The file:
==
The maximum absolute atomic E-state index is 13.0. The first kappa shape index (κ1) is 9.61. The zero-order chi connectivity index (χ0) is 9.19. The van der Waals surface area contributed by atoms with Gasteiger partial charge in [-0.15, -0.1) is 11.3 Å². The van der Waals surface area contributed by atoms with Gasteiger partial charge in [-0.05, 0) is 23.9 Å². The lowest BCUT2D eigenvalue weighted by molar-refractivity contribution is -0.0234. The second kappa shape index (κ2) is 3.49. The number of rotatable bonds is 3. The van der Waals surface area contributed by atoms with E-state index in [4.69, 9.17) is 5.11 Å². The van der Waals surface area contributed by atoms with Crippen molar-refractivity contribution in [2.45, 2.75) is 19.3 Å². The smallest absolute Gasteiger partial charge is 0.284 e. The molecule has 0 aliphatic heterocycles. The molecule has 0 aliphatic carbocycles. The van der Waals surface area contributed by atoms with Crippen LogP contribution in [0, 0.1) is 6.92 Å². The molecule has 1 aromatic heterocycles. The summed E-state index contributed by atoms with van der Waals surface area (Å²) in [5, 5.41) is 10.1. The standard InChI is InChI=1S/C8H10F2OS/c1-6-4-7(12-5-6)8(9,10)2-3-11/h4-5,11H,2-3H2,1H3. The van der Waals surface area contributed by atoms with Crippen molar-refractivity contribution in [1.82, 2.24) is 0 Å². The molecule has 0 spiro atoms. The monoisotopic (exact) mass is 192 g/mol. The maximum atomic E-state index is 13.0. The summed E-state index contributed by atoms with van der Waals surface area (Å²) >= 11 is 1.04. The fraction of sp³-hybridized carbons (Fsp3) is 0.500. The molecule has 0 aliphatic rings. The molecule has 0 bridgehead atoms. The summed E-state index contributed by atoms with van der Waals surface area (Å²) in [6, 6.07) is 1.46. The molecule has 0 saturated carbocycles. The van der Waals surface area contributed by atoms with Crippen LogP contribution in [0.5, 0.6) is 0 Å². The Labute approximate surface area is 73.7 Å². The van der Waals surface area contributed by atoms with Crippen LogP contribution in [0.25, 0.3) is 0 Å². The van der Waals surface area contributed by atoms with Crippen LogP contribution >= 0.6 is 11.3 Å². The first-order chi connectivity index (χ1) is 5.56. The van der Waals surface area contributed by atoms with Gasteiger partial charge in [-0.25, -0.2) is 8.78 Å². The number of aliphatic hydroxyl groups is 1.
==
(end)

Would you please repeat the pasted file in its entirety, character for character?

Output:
The maximum absolute atomic E-state index is 13.0. The first kappa shape index (κ1) is 9.61. The zero-order chi connectivity index (χ0) is 9.19. The van der Waals surface area contributed by atoms with Gasteiger partial charge in [-0.15, -0.1) is 11.3 Å². The van der Waals surface area contributed by atoms with Gasteiger partial charge in [-0.05, 0) is 23.9 Å². The lowest BCUT2D eigenvalue weighted by molar-refractivity contribution is -0.0234. The second kappa shape index (κ2) is 3.49. The number of rotatable bonds is 3. The van der Waals surface area contributed by atoms with E-state index in [4.69, 9.17) is 5.11 Å². The van der Waals surface area contributed by atoms with Crippen molar-refractivity contribution in [2.45, 2.75) is 19.3 Å². The smallest absolute Gasteiger partial charge is 0.284 e. The molecule has 0 aliphatic heterocycles. The molecule has 0 aliphatic carbocycles. The van der Waals surface area contributed by atoms with Crippen LogP contribution in [0, 0.1) is 6.92 Å². The molecule has 1 aromatic heterocycles. The summed E-state index contributed by atoms with van der Waals surface area (Å²) in [5, 5.41) is 10.1. The standard InChI is InChI=1S/C8H10F2OS/c1-6-4-7(12-5-6)8(9,10)2-3-11/h4-5,11H,2-3H2,1H3. The van der Waals surface area contributed by atoms with Crippen molar-refractivity contribution in [1.82, 2.24) is 0 Å². The molecule has 0 spiro atoms. The monoisotopic (exact) mass is 192 g/mol. The maximum atomic E-state index is 13.0. The summed E-state index contributed by atoms with van der Waals surface area (Å²) >= 11 is 1.04. The fraction of sp³-hybridized carbons (Fsp3) is 0.500. The molecule has 0 aliphatic rings. The molecule has 0 bridgehead atoms. The summed E-state index contributed by atoms with van der Waals surface area (Å²) in [6, 6.07) is 1.46. The molecule has 0 saturated carbocycles. The van der Waals surface area contributed by atoms with Crippen LogP contribution in [0.5, 0.6) is 0 Å². The Labute approximate surface area is 73.7 Å². The van der Waals surface area contributed by atoms with Crippen LogP contribution in [0.25, 0.3) is 0 Å². The van der Waals surface area contributed by atoms with Crippen LogP contribution >= 0.6 is 11.3 Å². The first-order chi connectivity index (χ1) is 5.56. The van der Waals surface area contributed by atoms with Gasteiger partial charge in [-0.25, -0.2) is 8.78 Å². The number of aliphatic hydroxyl groups is 1.